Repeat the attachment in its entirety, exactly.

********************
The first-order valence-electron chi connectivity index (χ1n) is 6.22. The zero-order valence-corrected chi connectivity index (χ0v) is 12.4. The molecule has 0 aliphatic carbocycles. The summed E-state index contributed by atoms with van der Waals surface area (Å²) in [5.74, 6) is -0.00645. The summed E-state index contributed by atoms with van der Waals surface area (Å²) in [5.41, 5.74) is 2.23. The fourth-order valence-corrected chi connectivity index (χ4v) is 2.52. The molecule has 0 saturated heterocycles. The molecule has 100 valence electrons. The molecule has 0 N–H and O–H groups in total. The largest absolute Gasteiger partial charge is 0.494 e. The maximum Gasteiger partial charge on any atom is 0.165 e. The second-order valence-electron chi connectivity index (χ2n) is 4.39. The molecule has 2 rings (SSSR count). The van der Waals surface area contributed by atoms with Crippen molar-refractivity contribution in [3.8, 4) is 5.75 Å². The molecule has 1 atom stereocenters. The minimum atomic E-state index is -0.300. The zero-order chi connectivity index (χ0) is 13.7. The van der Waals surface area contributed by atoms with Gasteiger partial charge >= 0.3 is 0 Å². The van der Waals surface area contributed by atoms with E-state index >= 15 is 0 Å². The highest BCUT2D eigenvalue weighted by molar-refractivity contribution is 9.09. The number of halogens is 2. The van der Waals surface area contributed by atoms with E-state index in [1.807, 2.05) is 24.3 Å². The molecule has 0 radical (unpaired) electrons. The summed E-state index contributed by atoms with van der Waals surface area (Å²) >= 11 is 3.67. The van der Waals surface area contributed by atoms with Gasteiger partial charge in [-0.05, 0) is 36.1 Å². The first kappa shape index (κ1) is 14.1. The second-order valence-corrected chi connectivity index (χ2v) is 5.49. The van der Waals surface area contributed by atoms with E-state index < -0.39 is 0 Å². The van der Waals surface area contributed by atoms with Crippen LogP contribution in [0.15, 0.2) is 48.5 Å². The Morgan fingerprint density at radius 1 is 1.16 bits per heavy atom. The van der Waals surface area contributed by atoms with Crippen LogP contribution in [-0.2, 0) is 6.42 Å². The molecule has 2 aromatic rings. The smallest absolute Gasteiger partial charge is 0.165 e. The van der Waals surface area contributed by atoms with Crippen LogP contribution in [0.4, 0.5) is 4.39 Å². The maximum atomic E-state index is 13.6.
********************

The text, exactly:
The first-order valence-electron chi connectivity index (χ1n) is 6.22. The zero-order valence-corrected chi connectivity index (χ0v) is 12.4. The molecule has 0 aliphatic carbocycles. The summed E-state index contributed by atoms with van der Waals surface area (Å²) in [5.74, 6) is -0.00645. The summed E-state index contributed by atoms with van der Waals surface area (Å²) in [5.41, 5.74) is 2.23. The fourth-order valence-corrected chi connectivity index (χ4v) is 2.52. The molecule has 0 saturated heterocycles. The molecule has 100 valence electrons. The molecule has 0 N–H and O–H groups in total. The largest absolute Gasteiger partial charge is 0.494 e. The maximum Gasteiger partial charge on any atom is 0.165 e. The second-order valence-electron chi connectivity index (χ2n) is 4.39. The molecule has 2 rings (SSSR count). The van der Waals surface area contributed by atoms with Crippen molar-refractivity contribution in [3.8, 4) is 5.75 Å². The molecule has 1 atom stereocenters. The minimum atomic E-state index is -0.300. The zero-order chi connectivity index (χ0) is 13.7. The van der Waals surface area contributed by atoms with Gasteiger partial charge >= 0.3 is 0 Å². The van der Waals surface area contributed by atoms with E-state index >= 15 is 0 Å². The highest BCUT2D eigenvalue weighted by molar-refractivity contribution is 9.09. The number of halogens is 2. The van der Waals surface area contributed by atoms with E-state index in [1.807, 2.05) is 24.3 Å². The molecule has 0 radical (unpaired) electrons. The summed E-state index contributed by atoms with van der Waals surface area (Å²) >= 11 is 3.67. The van der Waals surface area contributed by atoms with Gasteiger partial charge in [-0.05, 0) is 36.1 Å². The first kappa shape index (κ1) is 14.1. The second-order valence-corrected chi connectivity index (χ2v) is 5.49. The van der Waals surface area contributed by atoms with E-state index < -0.39 is 0 Å². The van der Waals surface area contributed by atoms with Crippen LogP contribution in [0.15, 0.2) is 48.5 Å². The Morgan fingerprint density at radius 1 is 1.16 bits per heavy atom. The van der Waals surface area contributed by atoms with Crippen LogP contribution in [-0.2, 0) is 6.42 Å². The molecule has 2 aromatic rings. The smallest absolute Gasteiger partial charge is 0.165 e. The van der Waals surface area contributed by atoms with Crippen LogP contribution in [0.4, 0.5) is 4.39 Å². The maximum atomic E-state index is 13.6.